Meanwhile, almost 300 miles away, the Senate’s GOP leaders seem eager to provide cover for Tillis, inexplicably elevating him to a leadership role while his support crumbles at home. In news most conservatives couldn’t believe, Minority Leader Mitch McConnell (R-Ky.) decided this week to name Tillis as a “counselor” on his leadership team for the 118th Congress. “North Carolina and the whole country benefit from his service,” McConnell said, raising more than a few eyebrows. “I’m glad he’s taking on this new leadership role.”
Giving Tillis a seat at the table is a slap in the face of movement conservatives, who’ve fought long and hard to protect marriage. For seven years, they’ve watched Obergefell devastate Christians, stripping them of their businesses, livelihoods, jobs, speech, and parental rights. Yet Tillis blew off those concerns, telling The Washington Post that he doesn’t vote for things that have “a serious political consequence.”
As Family Research Council’s senior director of Government Affairs, Quena Gonzalez, told The Washington Stand, Tillis’s vote didn’t just have political consequences — but generational ones. “Senator Tillis and his colleagues showed varying degrees of cowardice and/or willful ignorance, insisting that protecting pastors at the marriage altar and some (but not all) religious nonprofits was enough, even when confronted by constituents and examples of others who have been harmed — and now will be exposed to much more harm. When they had the chance to stand up and be counted they sat out the fight. They were apparently more intent on enshrining same-sex marriage in law than on standing for truth, liberty, and family.”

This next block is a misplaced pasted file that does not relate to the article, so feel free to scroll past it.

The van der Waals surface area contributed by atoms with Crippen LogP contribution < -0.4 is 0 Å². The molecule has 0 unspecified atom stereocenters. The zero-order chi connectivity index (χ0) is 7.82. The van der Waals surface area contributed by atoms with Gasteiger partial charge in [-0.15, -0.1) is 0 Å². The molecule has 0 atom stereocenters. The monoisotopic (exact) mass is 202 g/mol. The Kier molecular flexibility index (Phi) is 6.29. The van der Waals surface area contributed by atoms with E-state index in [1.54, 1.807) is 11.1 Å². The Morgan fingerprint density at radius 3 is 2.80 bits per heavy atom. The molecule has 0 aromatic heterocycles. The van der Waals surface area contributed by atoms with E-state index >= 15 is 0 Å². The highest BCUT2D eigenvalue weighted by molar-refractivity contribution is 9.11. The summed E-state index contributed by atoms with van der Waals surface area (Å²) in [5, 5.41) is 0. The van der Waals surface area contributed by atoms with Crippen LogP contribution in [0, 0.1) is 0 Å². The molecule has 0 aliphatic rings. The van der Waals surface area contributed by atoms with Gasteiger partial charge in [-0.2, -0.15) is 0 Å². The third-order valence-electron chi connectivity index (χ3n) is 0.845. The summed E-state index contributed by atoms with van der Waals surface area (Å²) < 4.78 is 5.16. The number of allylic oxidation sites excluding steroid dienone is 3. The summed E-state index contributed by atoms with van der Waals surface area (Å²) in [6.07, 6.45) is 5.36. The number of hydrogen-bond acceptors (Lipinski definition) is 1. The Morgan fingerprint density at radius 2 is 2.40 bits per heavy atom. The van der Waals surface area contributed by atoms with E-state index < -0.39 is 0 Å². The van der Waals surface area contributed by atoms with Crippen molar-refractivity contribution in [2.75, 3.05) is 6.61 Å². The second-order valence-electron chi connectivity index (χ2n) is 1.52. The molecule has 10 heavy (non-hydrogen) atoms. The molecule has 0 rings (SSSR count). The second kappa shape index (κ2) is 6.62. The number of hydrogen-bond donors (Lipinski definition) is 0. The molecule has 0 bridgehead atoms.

Although Tillis wants angry voters to believe that he “worked to secure a bipartisan compromise to protect the religious freedoms of churches and religious organizations,” Gonzalez says what he actually did was throw “millions of Americans under the bus.” “He took a lead role in negotiating weak compromise language with the Democrats, which, at best, protected only churches and pastors from performing marriage ceremonies to which they have religious objections.” What about the 60% of North Carolinians who rejected same-sex marriage in 2012, he asked? “Thanks to Senator Tillis, they must now decide whether to hold their tongues or risk the wrath of the mob.”
For now, at least, that wrath is directed toward the senator, who has an uphill climb convincing constituents that he has their best interests at heart. “The days of Senate Republicans being able to vote against the pro-family planks in the Republican Party platform are over,” Gonzalez warned. “Local parties are waking up and censoring their senators for catching Potomac fever, for going to Washington and forgetting who sent them there, and why. Senator Tillis is just the latest to experience a growing backlash from local parties holding senators accountable to the state and national party platforms,” he said. “Local parties understand retail politics, and they know that base voters are not going to turn out to vote, much less donate time and money, if the party strays from its principles.”
“We would encourage others to stand with them,” Gonzalez urged. “As Edmund Burke wrote, ‘When bad men combine, the good must associate; else they will fall, one by one, an unpitied sacrifice in a contemptible struggle.’ Now is the time to stand.”
Suzanne Bowdey serves as editorial director and senior writer at The Washington Stand.